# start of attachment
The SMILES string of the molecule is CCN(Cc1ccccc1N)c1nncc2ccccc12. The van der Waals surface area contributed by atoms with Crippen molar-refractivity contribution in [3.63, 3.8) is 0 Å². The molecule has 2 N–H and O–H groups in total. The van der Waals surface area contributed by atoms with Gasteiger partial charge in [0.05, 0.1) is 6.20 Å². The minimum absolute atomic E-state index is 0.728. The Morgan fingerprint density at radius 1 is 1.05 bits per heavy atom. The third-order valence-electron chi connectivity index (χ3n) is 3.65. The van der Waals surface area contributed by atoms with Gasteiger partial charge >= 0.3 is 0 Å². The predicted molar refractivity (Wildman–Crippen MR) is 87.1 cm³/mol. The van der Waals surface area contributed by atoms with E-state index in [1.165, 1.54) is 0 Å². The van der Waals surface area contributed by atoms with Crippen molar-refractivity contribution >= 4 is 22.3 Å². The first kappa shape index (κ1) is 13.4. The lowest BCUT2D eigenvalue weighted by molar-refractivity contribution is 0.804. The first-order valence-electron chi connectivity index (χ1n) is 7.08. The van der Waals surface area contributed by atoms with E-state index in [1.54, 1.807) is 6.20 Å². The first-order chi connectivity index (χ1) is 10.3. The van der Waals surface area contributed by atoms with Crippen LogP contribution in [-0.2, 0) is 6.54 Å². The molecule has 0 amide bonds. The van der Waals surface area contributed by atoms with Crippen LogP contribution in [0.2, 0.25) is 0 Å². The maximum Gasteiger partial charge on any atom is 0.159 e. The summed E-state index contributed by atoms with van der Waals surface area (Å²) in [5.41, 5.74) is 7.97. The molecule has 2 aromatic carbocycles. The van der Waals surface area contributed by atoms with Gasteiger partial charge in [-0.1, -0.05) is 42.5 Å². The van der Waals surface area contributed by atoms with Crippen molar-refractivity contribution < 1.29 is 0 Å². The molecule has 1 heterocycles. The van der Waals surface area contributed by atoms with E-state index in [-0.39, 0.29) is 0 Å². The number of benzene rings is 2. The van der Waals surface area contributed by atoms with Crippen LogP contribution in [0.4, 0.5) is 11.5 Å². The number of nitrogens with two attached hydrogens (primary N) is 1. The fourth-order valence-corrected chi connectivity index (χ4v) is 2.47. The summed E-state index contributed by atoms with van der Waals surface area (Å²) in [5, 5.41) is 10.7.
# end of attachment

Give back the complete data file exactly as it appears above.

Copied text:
The SMILES string of the molecule is CCN(Cc1ccccc1N)c1nncc2ccccc12. The van der Waals surface area contributed by atoms with Crippen molar-refractivity contribution in [3.63, 3.8) is 0 Å². The molecule has 2 N–H and O–H groups in total. The van der Waals surface area contributed by atoms with Gasteiger partial charge in [0.05, 0.1) is 6.20 Å². The minimum absolute atomic E-state index is 0.728. The Morgan fingerprint density at radius 1 is 1.05 bits per heavy atom. The third-order valence-electron chi connectivity index (χ3n) is 3.65. The van der Waals surface area contributed by atoms with Gasteiger partial charge >= 0.3 is 0 Å². The predicted molar refractivity (Wildman–Crippen MR) is 87.1 cm³/mol. The van der Waals surface area contributed by atoms with E-state index in [1.165, 1.54) is 0 Å². The van der Waals surface area contributed by atoms with Crippen molar-refractivity contribution >= 4 is 22.3 Å². The first kappa shape index (κ1) is 13.4. The lowest BCUT2D eigenvalue weighted by molar-refractivity contribution is 0.804. The first-order valence-electron chi connectivity index (χ1n) is 7.08. The van der Waals surface area contributed by atoms with E-state index in [1.54, 1.807) is 6.20 Å². The first-order chi connectivity index (χ1) is 10.3. The van der Waals surface area contributed by atoms with Crippen LogP contribution in [-0.2, 0) is 6.54 Å². The molecule has 0 amide bonds. The van der Waals surface area contributed by atoms with Crippen LogP contribution in [0.2, 0.25) is 0 Å². The maximum Gasteiger partial charge on any atom is 0.159 e. The summed E-state index contributed by atoms with van der Waals surface area (Å²) in [5.41, 5.74) is 7.97. The molecule has 2 aromatic carbocycles. The van der Waals surface area contributed by atoms with Gasteiger partial charge in [-0.1, -0.05) is 42.5 Å². The van der Waals surface area contributed by atoms with Crippen molar-refractivity contribution < 1.29 is 0 Å². The molecule has 1 heterocycles. The van der Waals surface area contributed by atoms with E-state index in [-0.39, 0.29) is 0 Å². The number of benzene rings is 2. The van der Waals surface area contributed by atoms with Crippen LogP contribution in [0.4, 0.5) is 11.5 Å². The number of nitrogens with two attached hydrogens (primary N) is 1. The fourth-order valence-corrected chi connectivity index (χ4v) is 2.47. The summed E-state index contributed by atoms with van der Waals surface area (Å²) in [5, 5.41) is 10.7.